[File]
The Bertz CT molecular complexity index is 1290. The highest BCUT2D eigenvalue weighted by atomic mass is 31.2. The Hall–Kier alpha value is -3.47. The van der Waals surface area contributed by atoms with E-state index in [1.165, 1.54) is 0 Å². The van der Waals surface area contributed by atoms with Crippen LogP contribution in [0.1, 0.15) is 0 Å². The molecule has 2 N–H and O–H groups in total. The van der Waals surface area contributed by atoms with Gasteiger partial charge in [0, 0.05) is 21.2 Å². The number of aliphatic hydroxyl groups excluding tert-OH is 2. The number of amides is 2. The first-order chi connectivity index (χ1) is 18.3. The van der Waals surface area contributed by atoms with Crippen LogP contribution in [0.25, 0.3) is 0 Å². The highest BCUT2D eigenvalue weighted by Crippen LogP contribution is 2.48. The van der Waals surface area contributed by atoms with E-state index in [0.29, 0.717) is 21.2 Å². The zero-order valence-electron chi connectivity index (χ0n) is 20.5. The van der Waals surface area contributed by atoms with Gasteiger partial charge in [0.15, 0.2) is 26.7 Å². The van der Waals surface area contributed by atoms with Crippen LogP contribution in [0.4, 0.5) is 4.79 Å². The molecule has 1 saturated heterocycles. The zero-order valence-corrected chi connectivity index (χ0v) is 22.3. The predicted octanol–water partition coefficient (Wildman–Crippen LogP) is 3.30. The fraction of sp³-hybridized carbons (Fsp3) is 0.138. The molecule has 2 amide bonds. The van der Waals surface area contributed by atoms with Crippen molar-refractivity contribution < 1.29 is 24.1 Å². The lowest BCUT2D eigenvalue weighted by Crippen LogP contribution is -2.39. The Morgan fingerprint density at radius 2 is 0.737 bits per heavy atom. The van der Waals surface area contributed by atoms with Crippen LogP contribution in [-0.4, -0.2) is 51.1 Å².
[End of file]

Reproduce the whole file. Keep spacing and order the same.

The Bertz CT molecular complexity index is 1290. The highest BCUT2D eigenvalue weighted by atomic mass is 31.2. The Hall–Kier alpha value is -3.47. The van der Waals surface area contributed by atoms with E-state index in [1.165, 1.54) is 0 Å². The van der Waals surface area contributed by atoms with Crippen LogP contribution in [0.1, 0.15) is 0 Å². The molecule has 2 N–H and O–H groups in total. The van der Waals surface area contributed by atoms with Gasteiger partial charge in [0, 0.05) is 21.2 Å². The number of aliphatic hydroxyl groups excluding tert-OH is 2. The number of amides is 2. The first-order chi connectivity index (χ1) is 18.3. The van der Waals surface area contributed by atoms with Crippen LogP contribution in [0.25, 0.3) is 0 Å². The highest BCUT2D eigenvalue weighted by Crippen LogP contribution is 2.48. The van der Waals surface area contributed by atoms with E-state index in [0.29, 0.717) is 21.2 Å². The zero-order valence-electron chi connectivity index (χ0n) is 20.5. The van der Waals surface area contributed by atoms with Gasteiger partial charge in [0.15, 0.2) is 26.7 Å². The van der Waals surface area contributed by atoms with Crippen LogP contribution in [0.4, 0.5) is 4.79 Å². The molecule has 1 saturated heterocycles. The zero-order valence-corrected chi connectivity index (χ0v) is 22.3. The predicted octanol–water partition coefficient (Wildman–Crippen LogP) is 3.30. The fraction of sp³-hybridized carbons (Fsp3) is 0.138. The molecule has 2 amide bonds. The van der Waals surface area contributed by atoms with Crippen molar-refractivity contribution < 1.29 is 24.1 Å². The lowest BCUT2D eigenvalue weighted by Crippen LogP contribution is -2.39. The Morgan fingerprint density at radius 2 is 0.737 bits per heavy atom. The van der Waals surface area contributed by atoms with Crippen LogP contribution in [-0.4, -0.2) is 51.1 Å².